– it’s a _masquerade_ party, which means that people are masked/feeling permission to be other than their usual selves
– it was mid-week, when people are tired and also very relaxed.
Anyway, it was a very interesting moment. Me, I’m now obsessed with rhythm dances in a whole new way. Yes, it’s possible to get even crazier about this stuff.
All the reasons there are so few women in jazz are as you’d expect:
sexual harassment and assault discourage women (duh)
male band leaders find new players for their band via informal social networks, which are fostered in post-gig hangs, peer networks, etc
there are few role models for younger women
male players openly encourage young men rather than young women
the culture of jazz gigs themselves discourage women
incidental gendered language (eg the ‘guys’ in the band; ‘doesn’t she look lovely’ to women on stage instead of ‘isn’t she a fucking gun’) makes women feel invisible.
If we’ve managed to get completely change the culture of DJing in Australian lindy hop over the past ten years, surely we can change the culture of jazz bands.
How? Same way. Cultural change, structural change, discursive change.
a) Change the everyday culture of jazz gigs (avoid gendered language, use female historic figures in art work),
b) Change work practices and labour conditions (eg penalties for sexual harassment and assault; discourage aggressive, blokey environments; fair pay for fair work; clear agreements and contracts),
c) change uses of language and ideas in discourse (eg watch the way MCs introduce women musos, and the language used in PR).
I think one of the most important elements in changing the culture of live jazz would be to openly address issues of alcoholism and drug abuse in the scene. Because blokey jazzbros who behave in blokey dodgy ways when sober are more likely to be dangerously dodgy when drunk. And those social networking spaces which are essential to professional networking which rely on excessive alcohol abuse will be opened up to people who have to get home to kids and day jobs.
– Band leaders should actively seek out female musicians.
ie not just take the first hand they see waving. They should hunt down good women musicians and put them on their ‘call list’, so they have good names when they’re putting together a band for a gig.
– Women are far more likely to be responsible for domestic labour in their homes and relationships – child care, cleaning, cooking, bill paying, holding down day jobs, etc. So band leaders should allow more flexibility in gig specifics. eg call with more notice so women can book baby sitters; not require long post-gig debriefs and hangs; encourage gigs and social hangs in parent-friendly hours. And they should do things like give women more time to rearrange domestic labour (doing the grocery shopping or laundry, attending children’s school events, etc) and untangle themselves from paid work, etc.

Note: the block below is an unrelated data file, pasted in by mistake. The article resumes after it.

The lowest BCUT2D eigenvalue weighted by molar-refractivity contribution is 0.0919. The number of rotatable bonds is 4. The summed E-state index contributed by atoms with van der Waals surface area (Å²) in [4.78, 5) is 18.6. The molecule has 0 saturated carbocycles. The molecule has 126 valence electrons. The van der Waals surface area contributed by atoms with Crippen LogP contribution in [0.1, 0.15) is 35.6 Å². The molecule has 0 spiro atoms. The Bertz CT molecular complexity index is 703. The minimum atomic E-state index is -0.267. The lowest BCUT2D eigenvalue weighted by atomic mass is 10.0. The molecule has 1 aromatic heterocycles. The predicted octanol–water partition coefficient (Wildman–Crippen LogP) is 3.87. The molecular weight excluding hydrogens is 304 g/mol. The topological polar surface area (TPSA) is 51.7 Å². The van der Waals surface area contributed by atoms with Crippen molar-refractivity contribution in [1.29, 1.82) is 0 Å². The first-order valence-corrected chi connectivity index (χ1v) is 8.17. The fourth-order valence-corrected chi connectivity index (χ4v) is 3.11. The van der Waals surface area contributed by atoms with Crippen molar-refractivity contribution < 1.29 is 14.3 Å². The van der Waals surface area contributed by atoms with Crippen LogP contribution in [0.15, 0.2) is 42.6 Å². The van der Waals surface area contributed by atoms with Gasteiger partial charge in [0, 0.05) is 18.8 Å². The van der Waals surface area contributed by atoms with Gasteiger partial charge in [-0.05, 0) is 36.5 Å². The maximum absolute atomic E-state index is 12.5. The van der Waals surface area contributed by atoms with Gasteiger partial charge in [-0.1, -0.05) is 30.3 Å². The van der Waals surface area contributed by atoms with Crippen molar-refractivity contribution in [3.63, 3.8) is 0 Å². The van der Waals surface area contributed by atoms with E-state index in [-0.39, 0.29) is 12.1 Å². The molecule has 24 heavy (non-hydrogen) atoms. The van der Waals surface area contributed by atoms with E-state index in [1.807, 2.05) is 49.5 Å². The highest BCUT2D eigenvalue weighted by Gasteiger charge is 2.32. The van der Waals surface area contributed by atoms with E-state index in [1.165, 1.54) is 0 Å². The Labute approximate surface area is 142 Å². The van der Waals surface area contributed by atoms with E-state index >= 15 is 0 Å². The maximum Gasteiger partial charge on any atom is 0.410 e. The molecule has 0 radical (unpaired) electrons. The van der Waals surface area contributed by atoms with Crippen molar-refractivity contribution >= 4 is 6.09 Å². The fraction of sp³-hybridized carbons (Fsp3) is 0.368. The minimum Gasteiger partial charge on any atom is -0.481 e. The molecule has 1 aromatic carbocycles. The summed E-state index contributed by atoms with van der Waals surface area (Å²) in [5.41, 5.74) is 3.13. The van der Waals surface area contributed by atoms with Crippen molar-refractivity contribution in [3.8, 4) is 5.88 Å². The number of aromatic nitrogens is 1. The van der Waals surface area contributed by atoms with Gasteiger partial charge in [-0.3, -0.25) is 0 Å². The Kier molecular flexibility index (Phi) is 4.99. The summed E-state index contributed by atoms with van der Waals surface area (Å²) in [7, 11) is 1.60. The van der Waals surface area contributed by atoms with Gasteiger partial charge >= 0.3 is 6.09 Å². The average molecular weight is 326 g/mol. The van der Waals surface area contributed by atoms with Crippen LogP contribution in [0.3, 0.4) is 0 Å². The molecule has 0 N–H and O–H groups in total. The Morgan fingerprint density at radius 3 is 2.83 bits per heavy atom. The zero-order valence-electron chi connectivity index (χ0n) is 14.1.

– Male musicians should take responsibility for each other.
They should police each other’s language and behaviour for sexual harassment and assault. eg call their mates out for sexist jokes, for harassment; have a code of conduct for their band and for their gigs (and enforce it); actively _encourage_ respectful treatment of women (both in person and in talk and ideas).
– Male teachers in jazz education should actively encourage girls. They should be mindful of the language they use in class (gendered pronouns?), the examples they use from history, the way they talk about and to girls and boys in class. They should reward collaborative behaviour between students, and discourage aggressive competition.
Gets women into groups. And once women are there, the simple fact of their presence encourages more women. No, it won’t lower the standard of music. You think all those bros in bands are as good as they think the are, and not just some ordinary musician who’s benefitted from unequal hiring practices? You can guarantee the women you hire are twice as good, and work twice as hard as any bro. And if they’re not, they’ll change their shit up until they are.
– Gig promoters and managers should request bands hire women musicians (not just vocalists), and offer financial bonuses to band leaders who have women in their bands. Straight up.
– Male musicians should ask each other, very loudly “What have you done to change shit today?” They should brag about the fantastic women in their bands. They should GO TO WOMEN’S GIGS and be openly supportive. They should ask women for advice about music and playing.
I’ve been listening to Queen Porter Stomp‘s album Follow the River today, and it’s very nice.
The band are mostly women (Shannon Haritos, Crystal Barreca, Lou Horwood, Rose Foster), and they play regularly around Sydney. Two points that make me want to hear them.
Here’s what I think: the album is lovely. But it’s not lindy hop or jazz dancing music. It’s more a sort of modern take on old timey music. Which is right up my alley in my non-dance music tastes.
Anywhoo, if you like pretty music played by pretty darn decent local musicians, you should check out this album.